NHS plan targets cannot be delivered unless staff start breaking all the rules, according to the redesign double act of Professor Helen Bevan from the National Patients Access Team and Paul Plsek, author and international consultant on innovation and improvement.
Their masterclass emphasised the need for the NHS to take a 'second-order change perspective' if reform is to be successful.
Tackling the plan targets could only be done from a second-order approach to change - getting rid of the old rulebook and experimenting with new ways of doing things and redesigning the whole system. 'What we see is a lot of first-order change where, typically, people say they need less or more of something - more doctors, more equipment, more resources, ' Professor Bevan said. 'We need second-order change where we stand back and look at the whole system.'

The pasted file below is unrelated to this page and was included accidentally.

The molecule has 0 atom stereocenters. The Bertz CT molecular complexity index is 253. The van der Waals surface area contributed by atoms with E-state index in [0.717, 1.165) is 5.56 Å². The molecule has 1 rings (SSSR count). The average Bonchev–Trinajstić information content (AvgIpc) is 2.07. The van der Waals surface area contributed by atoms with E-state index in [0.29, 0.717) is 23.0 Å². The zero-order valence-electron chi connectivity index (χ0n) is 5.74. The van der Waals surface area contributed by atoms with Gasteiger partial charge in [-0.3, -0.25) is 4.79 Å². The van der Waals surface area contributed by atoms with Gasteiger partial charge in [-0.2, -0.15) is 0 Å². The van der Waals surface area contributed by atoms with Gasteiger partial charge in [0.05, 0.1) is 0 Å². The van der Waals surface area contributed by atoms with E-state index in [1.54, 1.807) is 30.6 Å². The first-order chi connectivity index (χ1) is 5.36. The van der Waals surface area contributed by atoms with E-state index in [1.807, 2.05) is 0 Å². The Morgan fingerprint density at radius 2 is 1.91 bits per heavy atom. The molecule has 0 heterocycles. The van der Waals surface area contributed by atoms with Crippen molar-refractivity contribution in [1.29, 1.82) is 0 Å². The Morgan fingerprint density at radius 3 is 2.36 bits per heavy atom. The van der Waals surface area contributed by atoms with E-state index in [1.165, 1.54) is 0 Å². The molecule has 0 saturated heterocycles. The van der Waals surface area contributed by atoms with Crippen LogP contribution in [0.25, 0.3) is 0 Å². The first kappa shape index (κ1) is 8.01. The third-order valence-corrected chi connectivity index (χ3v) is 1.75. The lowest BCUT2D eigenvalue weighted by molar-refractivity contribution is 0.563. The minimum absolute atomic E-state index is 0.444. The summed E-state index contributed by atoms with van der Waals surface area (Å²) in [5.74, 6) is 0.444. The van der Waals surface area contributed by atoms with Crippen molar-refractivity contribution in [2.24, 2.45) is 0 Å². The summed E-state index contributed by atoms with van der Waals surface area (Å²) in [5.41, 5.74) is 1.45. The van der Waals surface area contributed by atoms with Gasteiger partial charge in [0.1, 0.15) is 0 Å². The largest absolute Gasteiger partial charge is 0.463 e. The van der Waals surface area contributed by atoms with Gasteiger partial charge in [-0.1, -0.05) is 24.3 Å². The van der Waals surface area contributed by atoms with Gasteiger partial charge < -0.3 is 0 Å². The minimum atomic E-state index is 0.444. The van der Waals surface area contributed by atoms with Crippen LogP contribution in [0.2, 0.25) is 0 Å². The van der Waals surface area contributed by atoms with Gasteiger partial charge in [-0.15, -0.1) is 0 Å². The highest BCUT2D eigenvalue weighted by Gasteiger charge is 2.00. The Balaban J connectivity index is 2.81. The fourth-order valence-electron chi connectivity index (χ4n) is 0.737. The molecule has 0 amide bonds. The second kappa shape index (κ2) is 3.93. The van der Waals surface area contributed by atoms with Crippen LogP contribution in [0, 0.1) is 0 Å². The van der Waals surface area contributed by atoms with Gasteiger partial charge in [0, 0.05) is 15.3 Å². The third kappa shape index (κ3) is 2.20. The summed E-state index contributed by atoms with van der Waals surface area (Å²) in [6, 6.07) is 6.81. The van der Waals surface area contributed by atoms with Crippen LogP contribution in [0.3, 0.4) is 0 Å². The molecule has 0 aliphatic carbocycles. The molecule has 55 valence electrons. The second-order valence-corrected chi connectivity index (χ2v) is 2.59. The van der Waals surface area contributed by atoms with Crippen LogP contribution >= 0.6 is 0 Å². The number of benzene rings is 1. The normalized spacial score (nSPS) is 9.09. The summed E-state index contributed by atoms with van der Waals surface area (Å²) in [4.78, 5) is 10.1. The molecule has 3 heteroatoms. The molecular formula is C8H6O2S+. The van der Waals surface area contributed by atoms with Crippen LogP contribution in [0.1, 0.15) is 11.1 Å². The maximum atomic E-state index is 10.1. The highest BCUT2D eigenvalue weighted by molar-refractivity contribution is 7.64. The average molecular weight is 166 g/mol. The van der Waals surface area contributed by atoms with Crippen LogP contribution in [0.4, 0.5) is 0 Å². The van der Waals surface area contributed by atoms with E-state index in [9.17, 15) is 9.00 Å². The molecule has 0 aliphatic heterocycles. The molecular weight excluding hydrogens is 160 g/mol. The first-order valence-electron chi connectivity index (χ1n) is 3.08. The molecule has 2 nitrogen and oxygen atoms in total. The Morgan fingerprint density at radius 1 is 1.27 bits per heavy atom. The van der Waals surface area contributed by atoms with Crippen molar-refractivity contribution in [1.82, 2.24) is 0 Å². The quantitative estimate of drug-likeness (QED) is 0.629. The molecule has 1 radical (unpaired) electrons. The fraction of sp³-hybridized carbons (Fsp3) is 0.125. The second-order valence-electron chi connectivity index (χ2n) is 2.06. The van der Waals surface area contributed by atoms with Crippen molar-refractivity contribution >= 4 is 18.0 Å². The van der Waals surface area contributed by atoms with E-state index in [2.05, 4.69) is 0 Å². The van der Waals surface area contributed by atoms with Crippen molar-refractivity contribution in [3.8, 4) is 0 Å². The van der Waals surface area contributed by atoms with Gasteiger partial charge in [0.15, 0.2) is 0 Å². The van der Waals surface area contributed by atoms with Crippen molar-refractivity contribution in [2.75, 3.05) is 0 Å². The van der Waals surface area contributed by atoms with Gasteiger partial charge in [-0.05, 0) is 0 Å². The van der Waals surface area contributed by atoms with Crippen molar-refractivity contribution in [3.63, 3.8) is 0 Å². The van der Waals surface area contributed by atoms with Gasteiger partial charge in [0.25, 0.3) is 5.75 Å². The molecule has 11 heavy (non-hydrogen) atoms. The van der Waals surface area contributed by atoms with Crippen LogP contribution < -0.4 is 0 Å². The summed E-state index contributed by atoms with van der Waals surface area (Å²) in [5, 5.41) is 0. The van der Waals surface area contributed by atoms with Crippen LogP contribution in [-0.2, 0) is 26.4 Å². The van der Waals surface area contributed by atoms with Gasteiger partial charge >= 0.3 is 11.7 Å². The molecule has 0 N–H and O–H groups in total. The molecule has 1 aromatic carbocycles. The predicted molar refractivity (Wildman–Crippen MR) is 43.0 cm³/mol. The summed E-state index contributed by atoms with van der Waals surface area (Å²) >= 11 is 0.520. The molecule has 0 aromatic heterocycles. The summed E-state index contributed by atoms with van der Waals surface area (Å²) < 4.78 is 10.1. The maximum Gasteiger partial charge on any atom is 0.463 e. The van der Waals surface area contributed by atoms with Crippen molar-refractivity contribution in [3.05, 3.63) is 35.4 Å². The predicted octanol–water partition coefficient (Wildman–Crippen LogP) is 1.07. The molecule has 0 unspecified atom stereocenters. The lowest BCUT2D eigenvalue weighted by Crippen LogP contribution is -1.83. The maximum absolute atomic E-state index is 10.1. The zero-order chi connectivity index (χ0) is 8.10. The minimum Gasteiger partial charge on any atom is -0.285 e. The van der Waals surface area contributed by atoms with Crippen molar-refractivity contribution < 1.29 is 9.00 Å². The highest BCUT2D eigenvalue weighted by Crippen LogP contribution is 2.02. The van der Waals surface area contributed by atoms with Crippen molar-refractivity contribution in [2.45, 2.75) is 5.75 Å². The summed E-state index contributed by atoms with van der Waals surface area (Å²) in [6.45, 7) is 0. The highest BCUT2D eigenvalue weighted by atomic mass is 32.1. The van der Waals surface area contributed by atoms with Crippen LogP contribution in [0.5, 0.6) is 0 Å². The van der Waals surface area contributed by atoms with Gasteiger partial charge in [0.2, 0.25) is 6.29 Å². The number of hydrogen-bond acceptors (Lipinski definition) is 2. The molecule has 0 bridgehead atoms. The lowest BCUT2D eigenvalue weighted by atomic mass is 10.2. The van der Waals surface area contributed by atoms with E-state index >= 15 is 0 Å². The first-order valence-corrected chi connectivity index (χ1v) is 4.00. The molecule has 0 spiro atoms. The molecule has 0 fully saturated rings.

Such an approach was counterintuitive to a service that 'knows and loves its SAFFs (strategic and financial frameworks)', she said - the classic first-order approach to planning and organisation that tinkered at the margins, rather than focusing on the mainstream of services.
A case study in redesign was illustrated by Hugh Rodgers, director of elective services at West Middlesex Hospital trust and a clinical lead in the Cancer Services Collaborative.
'We will not make any shift in reaching targets unless we have radical redesign - that has to be the basis of our strategy to deliver the plan', he said. He described how the trust had abandoned the old rules in providing breast cancer and prostate cancer services.
Out went the referral letter system, replaced by phoned and faxed booked appointments; separate teams were replaced by one integrated team with nurse-led clinics; and instead of a service where capacity determined waiting times, demand was measured and the capacity set up to deal with it.
Waiting times of up to 18 weeks for patients suspected of having cancer fell to a maximum of seven weeks from referral to treatment.
Paul Plsek's message was that even the most complex of systems had simple rules and by questioning them and trying alternatives great change could be achieved: 'Think second-order change, think simple rules as the starting point for making change happen.'